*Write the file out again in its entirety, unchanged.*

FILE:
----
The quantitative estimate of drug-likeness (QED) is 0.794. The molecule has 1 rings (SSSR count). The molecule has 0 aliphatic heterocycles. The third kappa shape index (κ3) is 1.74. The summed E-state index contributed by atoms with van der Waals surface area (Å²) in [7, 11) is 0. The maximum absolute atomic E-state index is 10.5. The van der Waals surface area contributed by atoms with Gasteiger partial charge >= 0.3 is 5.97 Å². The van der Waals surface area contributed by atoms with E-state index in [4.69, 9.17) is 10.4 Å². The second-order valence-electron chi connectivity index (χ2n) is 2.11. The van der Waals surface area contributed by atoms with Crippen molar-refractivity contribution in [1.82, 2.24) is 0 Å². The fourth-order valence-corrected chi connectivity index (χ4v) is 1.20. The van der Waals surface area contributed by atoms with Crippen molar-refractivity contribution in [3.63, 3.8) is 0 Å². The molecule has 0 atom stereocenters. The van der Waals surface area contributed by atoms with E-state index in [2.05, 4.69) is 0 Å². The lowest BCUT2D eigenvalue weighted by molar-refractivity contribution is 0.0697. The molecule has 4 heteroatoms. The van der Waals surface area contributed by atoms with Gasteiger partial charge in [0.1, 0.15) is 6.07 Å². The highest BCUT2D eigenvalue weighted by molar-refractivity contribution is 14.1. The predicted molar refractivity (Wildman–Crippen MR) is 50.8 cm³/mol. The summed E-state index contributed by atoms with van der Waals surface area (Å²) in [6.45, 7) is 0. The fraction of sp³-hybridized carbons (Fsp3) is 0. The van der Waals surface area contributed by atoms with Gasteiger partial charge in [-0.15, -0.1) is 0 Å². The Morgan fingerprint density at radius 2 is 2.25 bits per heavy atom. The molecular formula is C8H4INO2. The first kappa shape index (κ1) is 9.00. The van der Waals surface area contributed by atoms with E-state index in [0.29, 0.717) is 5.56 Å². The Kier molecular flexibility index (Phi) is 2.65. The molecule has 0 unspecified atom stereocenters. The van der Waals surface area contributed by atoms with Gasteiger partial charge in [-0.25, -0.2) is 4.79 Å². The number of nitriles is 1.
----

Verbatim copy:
The quantitative estimate of drug-likeness (QED) is 0.794. The molecule has 1 rings (SSSR count). The molecule has 0 aliphatic heterocycles. The third kappa shape index (κ3) is 1.74. The summed E-state index contributed by atoms with van der Waals surface area (Å²) in [7, 11) is 0. The maximum absolute atomic E-state index is 10.5. The van der Waals surface area contributed by atoms with Gasteiger partial charge >= 0.3 is 5.97 Å². The van der Waals surface area contributed by atoms with E-state index in [4.69, 9.17) is 10.4 Å². The second-order valence-electron chi connectivity index (χ2n) is 2.11. The van der Waals surface area contributed by atoms with Crippen molar-refractivity contribution in [1.82, 2.24) is 0 Å². The fourth-order valence-corrected chi connectivity index (χ4v) is 1.20. The van der Waals surface area contributed by atoms with Crippen molar-refractivity contribution in [3.63, 3.8) is 0 Å². The molecule has 0 atom stereocenters. The van der Waals surface area contributed by atoms with E-state index in [2.05, 4.69) is 0 Å². The lowest BCUT2D eigenvalue weighted by molar-refractivity contribution is 0.0697. The molecule has 4 heteroatoms. The van der Waals surface area contributed by atoms with Gasteiger partial charge in [0.1, 0.15) is 6.07 Å². The highest BCUT2D eigenvalue weighted by molar-refractivity contribution is 14.1. The predicted molar refractivity (Wildman–Crippen MR) is 50.8 cm³/mol. The summed E-state index contributed by atoms with van der Waals surface area (Å²) in [6.45, 7) is 0. The fraction of sp³-hybridized carbons (Fsp3) is 0. The van der Waals surface area contributed by atoms with Gasteiger partial charge in [-0.15, -0.1) is 0 Å². The Morgan fingerprint density at radius 2 is 2.25 bits per heavy atom. The molecular formula is C8H4INO2. The first kappa shape index (κ1) is 9.00. The van der Waals surface area contributed by atoms with E-state index in [0.29, 0.717) is 5.56 Å². The Kier molecular flexibility index (Phi) is 2.65. The molecule has 0 unspecified atom stereocenters. The van der Waals surface area contributed by atoms with Gasteiger partial charge in [-0.25, -0.2) is 4.79 Å². The number of nitriles is 1.